Dressed in black gowns and strange neck pieces, we marched through Wallace Wade Stadium triumphantly. We listened to the wise words of Melinda Gates, swayed to the sound of our Alma Mater and knew without question that it was our time to take on the world. And in a whirlwind of congratulations, photo-ops and teary goodbyes, we left with sheepskin in hand and rode off into the sunset toward happily ever after—Class of 2013. That must be what it looked like, anyway. That was certainly how it appeared when we watched the class above ours graduate. But for many of us newly minted Duke alumni—and particularly the premedical kind—this “happily ever after” has a name: the gap year.
Sometimes referred to as “the glide year,” and not to be confused with the break between high school and college, the “new” gap year refers to the time after college and before professional or graduate school when students pursue activities that might include research, work, travel or volunteerism. To all students out there, even those with the best-laid plans: This is probably an option that you’ll at one point consider.
But what does a gap year really look like? Facebook tells us one story. Peruse the profiles of these so-called “gap year-ers,” and you’ll see them living large, traveling to the far reaches of the globe, playing the professional at international conferences and delighting in culinary masterpieces documented through a variety of Instagram filters.
For another perspective, take the brief biographies of our four authors:
Paul Horak is a Peking University Young Health Economist Fellow in Beijing, where he is leading a team that assesses Chinese hospital management practices before he begins a post-baccalaureate premedical program at Johns Hopkins University next year. Sanjay Kishore is a policy fellow at the advocacy group Families USA in Washington, D.C., where he’s contributing to the implementation of the Affordable Care Act. Kristen Lee is a Truman-Albright Fellow at the Federal Office of Rural Health Policy in Rockville, Md. Jocelyn Streid is a Hart Fellow conducting pediatric palliative care research at a children’s cancer center in Kuching, Malaysia.
We all want to be physicians, and we walked away from Duke last May with degrees in Economics, Program II, Sociology and English, respectively. To anyone reading our resumes, it might seem like we have it all figured out: Without missing a beat, we soared from graduation to gap year in order to explore healthcare through a broad range of experiences. Yet to accept this description of the gap year and the mythology of its “happily ever after” is to buy into a reductive narrative of what this adventure actually is. These descriptions are only one part of the data analysis, snapshots of our public selves. Given the increasing numbers of Duke graduates deciding to delay professional and graduate school, we four columnists wanted an honest and unhurried space to discuss the questions, growing pains and learning experiences that brought us to and continue to accompany this experience.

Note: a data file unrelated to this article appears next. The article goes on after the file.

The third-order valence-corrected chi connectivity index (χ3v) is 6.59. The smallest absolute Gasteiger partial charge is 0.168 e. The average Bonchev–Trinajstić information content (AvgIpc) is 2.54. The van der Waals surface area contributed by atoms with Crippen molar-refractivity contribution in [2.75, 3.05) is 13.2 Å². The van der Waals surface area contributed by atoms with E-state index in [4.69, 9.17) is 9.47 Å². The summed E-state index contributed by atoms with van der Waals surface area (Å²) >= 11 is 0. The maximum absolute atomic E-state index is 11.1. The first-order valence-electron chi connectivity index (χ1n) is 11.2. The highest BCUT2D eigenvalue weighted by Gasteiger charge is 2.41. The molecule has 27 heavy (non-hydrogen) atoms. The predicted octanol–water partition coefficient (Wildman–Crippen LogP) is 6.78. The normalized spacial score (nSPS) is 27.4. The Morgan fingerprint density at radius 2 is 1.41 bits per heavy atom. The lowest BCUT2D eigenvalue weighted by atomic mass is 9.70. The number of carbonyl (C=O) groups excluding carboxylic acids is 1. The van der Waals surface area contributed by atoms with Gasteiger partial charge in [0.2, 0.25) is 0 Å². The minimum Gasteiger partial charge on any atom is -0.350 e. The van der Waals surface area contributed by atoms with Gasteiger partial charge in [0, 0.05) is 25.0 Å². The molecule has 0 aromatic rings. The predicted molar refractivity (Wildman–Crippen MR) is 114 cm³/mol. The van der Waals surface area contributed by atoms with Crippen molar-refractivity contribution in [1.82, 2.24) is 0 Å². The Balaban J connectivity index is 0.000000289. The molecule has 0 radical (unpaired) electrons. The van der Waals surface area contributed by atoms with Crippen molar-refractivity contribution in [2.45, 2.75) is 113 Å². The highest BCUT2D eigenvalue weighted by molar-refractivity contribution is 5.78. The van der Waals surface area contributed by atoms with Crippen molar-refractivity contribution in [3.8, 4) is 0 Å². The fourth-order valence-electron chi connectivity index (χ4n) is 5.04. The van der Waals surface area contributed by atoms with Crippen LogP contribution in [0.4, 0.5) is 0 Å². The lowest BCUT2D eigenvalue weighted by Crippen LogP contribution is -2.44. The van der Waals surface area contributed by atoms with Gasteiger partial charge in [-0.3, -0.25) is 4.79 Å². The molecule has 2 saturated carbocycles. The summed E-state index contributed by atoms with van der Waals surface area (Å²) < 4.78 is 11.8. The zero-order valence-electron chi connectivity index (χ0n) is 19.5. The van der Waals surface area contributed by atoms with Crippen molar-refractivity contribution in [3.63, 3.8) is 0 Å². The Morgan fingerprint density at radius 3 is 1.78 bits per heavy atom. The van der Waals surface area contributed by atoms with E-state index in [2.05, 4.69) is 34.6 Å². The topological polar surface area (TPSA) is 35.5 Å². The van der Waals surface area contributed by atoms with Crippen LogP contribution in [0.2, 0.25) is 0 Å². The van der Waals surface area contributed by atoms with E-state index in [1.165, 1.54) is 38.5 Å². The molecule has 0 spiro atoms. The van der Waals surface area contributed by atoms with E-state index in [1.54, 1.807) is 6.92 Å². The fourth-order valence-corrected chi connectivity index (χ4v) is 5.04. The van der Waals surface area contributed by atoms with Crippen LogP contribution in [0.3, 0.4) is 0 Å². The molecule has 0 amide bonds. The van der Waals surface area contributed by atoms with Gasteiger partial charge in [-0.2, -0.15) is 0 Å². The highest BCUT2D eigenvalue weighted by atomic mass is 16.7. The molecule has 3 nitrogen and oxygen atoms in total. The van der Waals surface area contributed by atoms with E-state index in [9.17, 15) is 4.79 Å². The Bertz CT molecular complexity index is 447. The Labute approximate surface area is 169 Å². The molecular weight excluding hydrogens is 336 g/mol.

To former generations of matriculating professional and graduate school students, the gap year bucks the predetermined path set by the golden calf of precedent. But now, more than ever, there seems to be a template to follow in pursuit of the gap year. We’re researchers, health advocates and policy interns, but we’re also Duke grads just trying to figure out life beyond the familiarity of our Gothic bubble. We want to break open these tidy templates with our decidely untidy questions. For instance, what is it like to be adults in the real world? Are we adults? Is this the real world? How do we measure our efficacy without the handy standard of test scores and paper grades? And what happens if we mess up? In 750-word portions to be distributed on a weekly basis, we’ll parse out all these haphazard thoughts. And as your not-so-old elders, we promise not to let nostalgia get the best of us. We won’t wax poetic about patchy green quads and K-ville at sunset, and we’ll stifle the urge to dispense prosaic advice about savoring every moment, attending every lecture and wearing sweatpants every day while you still can.
Instead, let us say this: Welcome to campus. Much like a gap year, a new school year is a fresh start in a new place or a new start in a familiar one. This is your year, and we hope it is ours as well. We hope to shine a light on the year post-university and on this thing called young adulthood, because before long, you’ll be the ones wearing black gowns and silly neck pieces, being ceremoniously nudged out of this wonderful institution you call home.
Paul Horak, Sanjay Kishore, Kristen Lee and Joselyn Streid are all Duke graduates from the Class of 2013. This column is the first installment in a semester-long series of weekly columns written on the gap year experience, as well as the diverse ways Duke graduates can pursue and engage with the field of medicine outside the classroom. Send the “gap year-ers” a message on Twitter @MindTheGapDuke.